Are you a data engineer or seeking to become one? This blog post is for you. This is the first entry of a series of articles about skills you’ll need in your everyday life as a data engineer. So let’s begin with the first and, in my opinion, the most useful tool in your technical tool belt, SQL.
Listed as one of the top technologies on data engineer job listings in January 2020, Structured Query Language (SQL) is a standardized programming language used to manage relational databases (not exclusively) and perform various operations on the data in them. In our case, we would use it to communicate with the data storage system (which could be a large number of systems like data lakes, databases, or data warehouses) for, mainly, storing and querying data.
Data cleansing and enrichment processes need to combine, filter, aggregate, and select different sets to answer questions we have. That translates into knowing how to perform different types of JOINs and WHERE clauses to simple SELECT statements. First and foremost, we need to get up to speed with JOINs.
Let’s imagine for a minute that we have customers and orders tables, which are related by the customers_id field:
You want all orders but also want to know the name of the customer who ordered.
SELECT a.order_id , a.customer_id , b.customer_name FROM example.orders AS a INNER JOIN example.customers AS b ON a.customer_id = b.customer_id;
LEFT “OUTER” JOIN
In this case, you want all orders, even if they have a customer associated or not (let’s not dig into data integrity issues here for the sake of simplicity of this example).
SELECT o.order_id , o.customer_id , c.customer_name FROM example.orders AS o LEFT [OUTER] JOIN example.customers AS c ON o.customer_id = c.customer_id;
Some database engines do not require you to specify OUTER.
RIGHT “OUTER” JOIN
All customers with or without any orders.
SELECT o.order_id , o.customer_id , c.customer_name FROM example.orders AS o RIGHT [OUTER] JOIN example.customers AS c ON o.customer_id = c.customer_id;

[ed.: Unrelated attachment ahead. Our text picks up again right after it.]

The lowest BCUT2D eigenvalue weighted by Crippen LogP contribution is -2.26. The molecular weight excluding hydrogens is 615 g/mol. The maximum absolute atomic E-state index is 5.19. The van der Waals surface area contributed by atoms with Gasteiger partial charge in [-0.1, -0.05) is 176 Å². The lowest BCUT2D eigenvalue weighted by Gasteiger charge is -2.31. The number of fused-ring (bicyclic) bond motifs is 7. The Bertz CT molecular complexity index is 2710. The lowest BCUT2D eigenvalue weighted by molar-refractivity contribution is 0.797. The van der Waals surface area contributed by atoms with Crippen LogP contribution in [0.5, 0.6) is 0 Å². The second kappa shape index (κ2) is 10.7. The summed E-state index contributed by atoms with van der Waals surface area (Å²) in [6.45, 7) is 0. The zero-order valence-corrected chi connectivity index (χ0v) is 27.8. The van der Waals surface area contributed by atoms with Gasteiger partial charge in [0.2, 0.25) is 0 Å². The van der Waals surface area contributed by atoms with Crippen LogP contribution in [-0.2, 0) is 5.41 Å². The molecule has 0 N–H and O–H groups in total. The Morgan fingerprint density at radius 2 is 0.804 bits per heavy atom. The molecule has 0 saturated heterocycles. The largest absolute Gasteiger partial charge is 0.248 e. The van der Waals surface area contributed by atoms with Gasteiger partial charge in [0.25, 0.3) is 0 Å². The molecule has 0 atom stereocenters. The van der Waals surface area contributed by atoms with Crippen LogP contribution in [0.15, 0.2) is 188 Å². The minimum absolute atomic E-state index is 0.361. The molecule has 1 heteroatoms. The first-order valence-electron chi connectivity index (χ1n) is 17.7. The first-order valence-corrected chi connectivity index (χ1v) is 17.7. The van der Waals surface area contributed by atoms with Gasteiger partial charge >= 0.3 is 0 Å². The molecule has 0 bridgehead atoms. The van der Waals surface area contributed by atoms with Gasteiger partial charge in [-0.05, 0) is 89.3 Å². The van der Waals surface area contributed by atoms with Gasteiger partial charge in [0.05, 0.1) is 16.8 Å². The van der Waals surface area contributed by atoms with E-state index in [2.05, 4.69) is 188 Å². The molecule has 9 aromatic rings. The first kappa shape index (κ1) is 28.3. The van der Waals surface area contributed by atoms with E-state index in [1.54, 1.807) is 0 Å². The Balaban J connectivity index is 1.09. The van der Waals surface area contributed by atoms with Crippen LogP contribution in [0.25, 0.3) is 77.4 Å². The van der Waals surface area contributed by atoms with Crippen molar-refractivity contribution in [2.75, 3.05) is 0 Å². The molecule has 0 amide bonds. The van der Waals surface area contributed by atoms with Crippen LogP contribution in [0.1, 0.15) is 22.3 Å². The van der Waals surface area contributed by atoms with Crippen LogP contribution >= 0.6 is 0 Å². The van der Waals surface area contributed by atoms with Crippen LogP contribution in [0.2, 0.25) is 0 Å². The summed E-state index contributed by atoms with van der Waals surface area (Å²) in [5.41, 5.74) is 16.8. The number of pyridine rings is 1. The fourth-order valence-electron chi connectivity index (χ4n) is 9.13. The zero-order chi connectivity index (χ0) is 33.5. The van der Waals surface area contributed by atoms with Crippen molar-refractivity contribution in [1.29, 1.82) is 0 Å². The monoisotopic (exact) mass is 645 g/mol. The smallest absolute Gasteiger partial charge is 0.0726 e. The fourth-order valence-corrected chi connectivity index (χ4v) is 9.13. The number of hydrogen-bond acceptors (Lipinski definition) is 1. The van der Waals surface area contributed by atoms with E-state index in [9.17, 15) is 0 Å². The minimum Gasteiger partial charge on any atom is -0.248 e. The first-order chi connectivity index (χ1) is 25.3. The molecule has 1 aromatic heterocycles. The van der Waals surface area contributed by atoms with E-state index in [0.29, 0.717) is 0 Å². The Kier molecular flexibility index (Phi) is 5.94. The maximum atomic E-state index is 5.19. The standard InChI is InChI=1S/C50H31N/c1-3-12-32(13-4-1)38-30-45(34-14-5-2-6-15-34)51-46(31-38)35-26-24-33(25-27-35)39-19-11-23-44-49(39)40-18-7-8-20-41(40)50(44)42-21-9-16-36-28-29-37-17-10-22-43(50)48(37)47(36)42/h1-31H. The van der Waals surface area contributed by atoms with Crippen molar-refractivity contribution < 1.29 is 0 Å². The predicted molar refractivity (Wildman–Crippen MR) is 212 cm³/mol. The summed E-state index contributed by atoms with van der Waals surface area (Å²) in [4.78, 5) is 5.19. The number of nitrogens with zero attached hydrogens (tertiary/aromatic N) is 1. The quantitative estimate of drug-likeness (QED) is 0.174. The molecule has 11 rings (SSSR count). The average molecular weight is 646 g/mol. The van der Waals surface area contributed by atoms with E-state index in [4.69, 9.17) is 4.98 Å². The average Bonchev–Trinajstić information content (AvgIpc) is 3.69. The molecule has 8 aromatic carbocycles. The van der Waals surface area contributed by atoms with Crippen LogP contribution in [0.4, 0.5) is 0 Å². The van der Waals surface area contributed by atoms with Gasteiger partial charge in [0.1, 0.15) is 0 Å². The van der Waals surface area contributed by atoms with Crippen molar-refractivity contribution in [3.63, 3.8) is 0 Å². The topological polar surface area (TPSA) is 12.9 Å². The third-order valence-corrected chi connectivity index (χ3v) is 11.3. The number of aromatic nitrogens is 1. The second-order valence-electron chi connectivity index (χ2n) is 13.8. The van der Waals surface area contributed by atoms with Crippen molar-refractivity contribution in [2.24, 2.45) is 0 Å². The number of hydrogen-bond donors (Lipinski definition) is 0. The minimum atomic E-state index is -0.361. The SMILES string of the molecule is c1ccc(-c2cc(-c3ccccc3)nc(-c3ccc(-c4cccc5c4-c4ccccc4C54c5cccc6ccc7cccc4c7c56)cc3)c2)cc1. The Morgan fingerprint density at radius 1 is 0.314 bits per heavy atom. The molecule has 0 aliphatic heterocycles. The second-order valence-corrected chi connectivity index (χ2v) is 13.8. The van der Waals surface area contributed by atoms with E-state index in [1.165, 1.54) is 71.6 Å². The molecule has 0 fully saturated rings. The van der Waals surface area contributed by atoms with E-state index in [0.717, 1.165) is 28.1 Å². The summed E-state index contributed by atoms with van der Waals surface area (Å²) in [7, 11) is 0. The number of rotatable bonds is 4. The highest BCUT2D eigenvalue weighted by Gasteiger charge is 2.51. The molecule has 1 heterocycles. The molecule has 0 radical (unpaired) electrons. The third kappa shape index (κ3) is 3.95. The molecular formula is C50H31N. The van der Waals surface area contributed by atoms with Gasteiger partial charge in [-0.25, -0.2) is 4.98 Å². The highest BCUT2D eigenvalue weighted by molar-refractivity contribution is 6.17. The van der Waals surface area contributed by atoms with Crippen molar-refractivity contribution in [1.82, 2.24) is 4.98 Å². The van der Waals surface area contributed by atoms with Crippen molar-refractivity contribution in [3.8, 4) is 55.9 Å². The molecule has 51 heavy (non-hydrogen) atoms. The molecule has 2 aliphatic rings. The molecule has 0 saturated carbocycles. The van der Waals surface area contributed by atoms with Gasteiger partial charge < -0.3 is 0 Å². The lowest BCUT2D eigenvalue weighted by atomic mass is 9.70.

Order is important for LEFT and RIGHT join. This query will bring us all example.customers rows and whatever matches with example.orders.
LEFT ANTI SEMI JOIN and LEFT OUTER JOIN (with exclusion)
Let’s say you want all customers who haven’t ordered anything yet.
Always do performance tests on your queries and subqueries. Join performance depends on table structure, indexes, and generated query plans.
Cross join returns the Cartesian product of both tables, meaning it will bring all possible combinations between all the elements of both sets.
SELECT c.customer_id , c.customer_name , o.order_id FROM example.orders AS o CROSS JOIN example.customers AS c
There are other ways to combine datasets, but both query parts need to have the same structure:
If you want to change granularity levels on your data and also summarize it, go here and here to start your learning path.
Many core concepts can be learned from websites like W3C. If you want to challenge yourself with practical exercises, you can take a look here too.
There are a lot of interesting functions to transform and add properties to your dataset and take advantage of our DBMS capabilities.
Window functions are very useful if you want to run a calculation on a set of rows that are related in some way (ie. you want a running total of the order total price for a customer using order_date as the reference column for time).
SELECT a.order_id , a.customer_id , SUM(a.order_total) OVER (PARTITION BY a.customer_id ORDER BY a.order_date) AS running_order_total_price FROM example.orders AS a;
Another example could be if you want a separate column that indicates the date of the customer’s previous order.
SELECT a.order_id , a.customer_id , a.order_date , LAG(a.order_date, 1) OVER (PARTITION BY a.customer_id ORDER BY a.order_date) AS previous_order_date FROM example.orders AS a;
These are just two basic examples of what you can do with window functions. You can find a good jump start here and here, or, if you want something deeper, check this out.